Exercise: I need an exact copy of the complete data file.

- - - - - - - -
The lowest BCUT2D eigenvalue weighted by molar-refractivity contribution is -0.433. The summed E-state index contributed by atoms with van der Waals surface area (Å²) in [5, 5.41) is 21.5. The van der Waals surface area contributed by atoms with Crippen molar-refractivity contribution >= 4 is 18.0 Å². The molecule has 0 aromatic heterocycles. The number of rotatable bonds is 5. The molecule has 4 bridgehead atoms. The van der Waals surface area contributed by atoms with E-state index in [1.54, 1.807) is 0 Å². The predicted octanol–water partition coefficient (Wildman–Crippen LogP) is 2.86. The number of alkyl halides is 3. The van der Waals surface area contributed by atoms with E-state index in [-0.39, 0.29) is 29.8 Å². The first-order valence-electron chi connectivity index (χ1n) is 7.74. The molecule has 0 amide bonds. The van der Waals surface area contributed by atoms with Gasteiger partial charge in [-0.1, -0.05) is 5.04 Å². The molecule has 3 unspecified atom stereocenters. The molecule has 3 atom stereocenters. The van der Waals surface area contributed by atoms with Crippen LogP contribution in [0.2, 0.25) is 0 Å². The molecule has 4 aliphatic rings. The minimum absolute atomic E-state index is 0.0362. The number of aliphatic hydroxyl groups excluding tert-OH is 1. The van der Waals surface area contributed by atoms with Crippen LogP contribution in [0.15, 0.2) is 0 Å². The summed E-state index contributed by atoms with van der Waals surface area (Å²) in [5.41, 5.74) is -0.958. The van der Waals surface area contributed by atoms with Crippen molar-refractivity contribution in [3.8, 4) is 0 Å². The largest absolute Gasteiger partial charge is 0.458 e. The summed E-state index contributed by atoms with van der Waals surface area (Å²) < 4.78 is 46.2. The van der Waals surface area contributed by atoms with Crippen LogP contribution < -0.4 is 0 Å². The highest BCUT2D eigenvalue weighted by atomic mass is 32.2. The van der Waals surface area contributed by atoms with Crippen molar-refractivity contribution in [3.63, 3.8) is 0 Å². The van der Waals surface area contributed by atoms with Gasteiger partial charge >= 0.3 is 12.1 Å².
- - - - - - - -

The lowest BCUT2D eigenvalue weighted by molar-refractivity contribution is -0.433. The summed E-state index contributed by atoms with van der Waals surface area (Å²) in [5, 5.41) is 21.5. The van der Waals surface area contributed by atoms with Crippen molar-refractivity contribution >= 4 is 18.0 Å². The molecule has 0 aromatic heterocycles. The number of rotatable bonds is 5. The molecule has 4 bridgehead atoms. The van der Waals surface area contributed by atoms with E-state index in [1.54, 1.807) is 0 Å². The predicted octanol–water partition coefficient (Wildman–Crippen LogP) is 2.86. The number of alkyl halides is 3. The van der Waals surface area contributed by atoms with E-state index in [-0.39, 0.29) is 29.8 Å². The first-order valence-electron chi connectivity index (χ1n) is 7.74. The molecule has 0 amide bonds. The van der Waals surface area contributed by atoms with Gasteiger partial charge in [-0.1, -0.05) is 5.04 Å². The molecule has 3 unspecified atom stereocenters. The molecule has 3 atom stereocenters. The van der Waals surface area contributed by atoms with Crippen LogP contribution in [0.2, 0.25) is 0 Å². The molecule has 4 aliphatic rings. The minimum absolute atomic E-state index is 0.0362. The number of aliphatic hydroxyl groups excluding tert-OH is 1. The van der Waals surface area contributed by atoms with Crippen LogP contribution in [0.15, 0.2) is 0 Å². The summed E-state index contributed by atoms with van der Waals surface area (Å²) in [5.41, 5.74) is -0.958. The van der Waals surface area contributed by atoms with Crippen molar-refractivity contribution in [3.8, 4) is 0 Å². The largest absolute Gasteiger partial charge is 0.458 e. The summed E-state index contributed by atoms with van der Waals surface area (Å²) < 4.78 is 46.2. The van der Waals surface area contributed by atoms with Crippen LogP contribution < -0.4 is 0 Å². The highest BCUT2D eigenvalue weighted by atomic mass is 32.2. The van der Waals surface area contributed by atoms with Crippen molar-refractivity contribution in [3.63, 3.8) is 0 Å². The van der Waals surface area contributed by atoms with Gasteiger partial charge >= 0.3 is 12.1 Å².